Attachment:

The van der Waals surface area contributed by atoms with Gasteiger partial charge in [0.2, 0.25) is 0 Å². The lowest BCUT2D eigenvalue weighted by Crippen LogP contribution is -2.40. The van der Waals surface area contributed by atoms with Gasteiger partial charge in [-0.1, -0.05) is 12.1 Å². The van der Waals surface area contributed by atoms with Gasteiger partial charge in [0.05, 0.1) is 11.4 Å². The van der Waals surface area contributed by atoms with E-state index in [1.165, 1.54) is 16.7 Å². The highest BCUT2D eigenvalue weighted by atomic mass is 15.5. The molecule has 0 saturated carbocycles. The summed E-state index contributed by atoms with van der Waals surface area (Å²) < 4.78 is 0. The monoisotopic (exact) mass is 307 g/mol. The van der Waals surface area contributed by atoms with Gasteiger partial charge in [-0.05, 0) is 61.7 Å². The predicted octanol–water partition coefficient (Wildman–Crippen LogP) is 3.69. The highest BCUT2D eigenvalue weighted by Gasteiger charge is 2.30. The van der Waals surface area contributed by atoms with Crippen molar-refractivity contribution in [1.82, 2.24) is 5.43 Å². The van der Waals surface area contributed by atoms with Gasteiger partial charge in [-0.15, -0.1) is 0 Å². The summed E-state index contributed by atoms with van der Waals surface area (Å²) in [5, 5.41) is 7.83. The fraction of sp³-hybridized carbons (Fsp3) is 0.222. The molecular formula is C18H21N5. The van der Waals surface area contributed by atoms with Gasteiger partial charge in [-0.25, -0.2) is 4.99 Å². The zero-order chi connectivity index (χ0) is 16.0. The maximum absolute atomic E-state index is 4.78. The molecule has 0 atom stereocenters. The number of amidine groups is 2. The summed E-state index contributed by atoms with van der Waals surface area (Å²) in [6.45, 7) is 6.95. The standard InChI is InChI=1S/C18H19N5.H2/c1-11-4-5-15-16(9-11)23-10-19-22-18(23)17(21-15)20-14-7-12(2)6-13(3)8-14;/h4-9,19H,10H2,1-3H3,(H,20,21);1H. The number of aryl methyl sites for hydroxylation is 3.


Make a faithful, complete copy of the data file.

The van der Waals surface area contributed by atoms with Gasteiger partial charge in [0.2, 0.25) is 0 Å². The lowest BCUT2D eigenvalue weighted by Crippen LogP contribution is -2.40. The van der Waals surface area contributed by atoms with Gasteiger partial charge in [-0.1, -0.05) is 12.1 Å². The van der Waals surface area contributed by atoms with Gasteiger partial charge in [0.05, 0.1) is 11.4 Å². The van der Waals surface area contributed by atoms with E-state index in [1.165, 1.54) is 16.7 Å². The highest BCUT2D eigenvalue weighted by atomic mass is 15.5. The molecule has 0 saturated carbocycles. The summed E-state index contributed by atoms with van der Waals surface area (Å²) < 4.78 is 0. The monoisotopic (exact) mass is 307 g/mol. The van der Waals surface area contributed by atoms with Gasteiger partial charge in [-0.05, 0) is 61.7 Å². The predicted octanol–water partition coefficient (Wildman–Crippen LogP) is 3.69. The highest BCUT2D eigenvalue weighted by Gasteiger charge is 2.30. The van der Waals surface area contributed by atoms with Crippen molar-refractivity contribution in [1.82, 2.24) is 5.43 Å². The van der Waals surface area contributed by atoms with Gasteiger partial charge in [-0.15, -0.1) is 0 Å². The summed E-state index contributed by atoms with van der Waals surface area (Å²) in [5, 5.41) is 7.83. The fraction of sp³-hybridized carbons (Fsp3) is 0.222. The molecular formula is C18H21N5. The van der Waals surface area contributed by atoms with Gasteiger partial charge in [-0.25, -0.2) is 4.99 Å². The zero-order chi connectivity index (χ0) is 16.0. The maximum absolute atomic E-state index is 4.78. The molecule has 0 atom stereocenters. The number of amidine groups is 2. The summed E-state index contributed by atoms with van der Waals surface area (Å²) in [6.45, 7) is 6.95. The standard InChI is InChI=1S/C18H19N5.H2/c1-11-4-5-15-16(9-11)23-10-19-22-18(23)17(21-15)20-14-7-12(2)6-13(3)8-14;/h4-9,19H,10H2,1-3H3,(H,20,21);1H. The number of aryl methyl sites for hydroxylation is 3.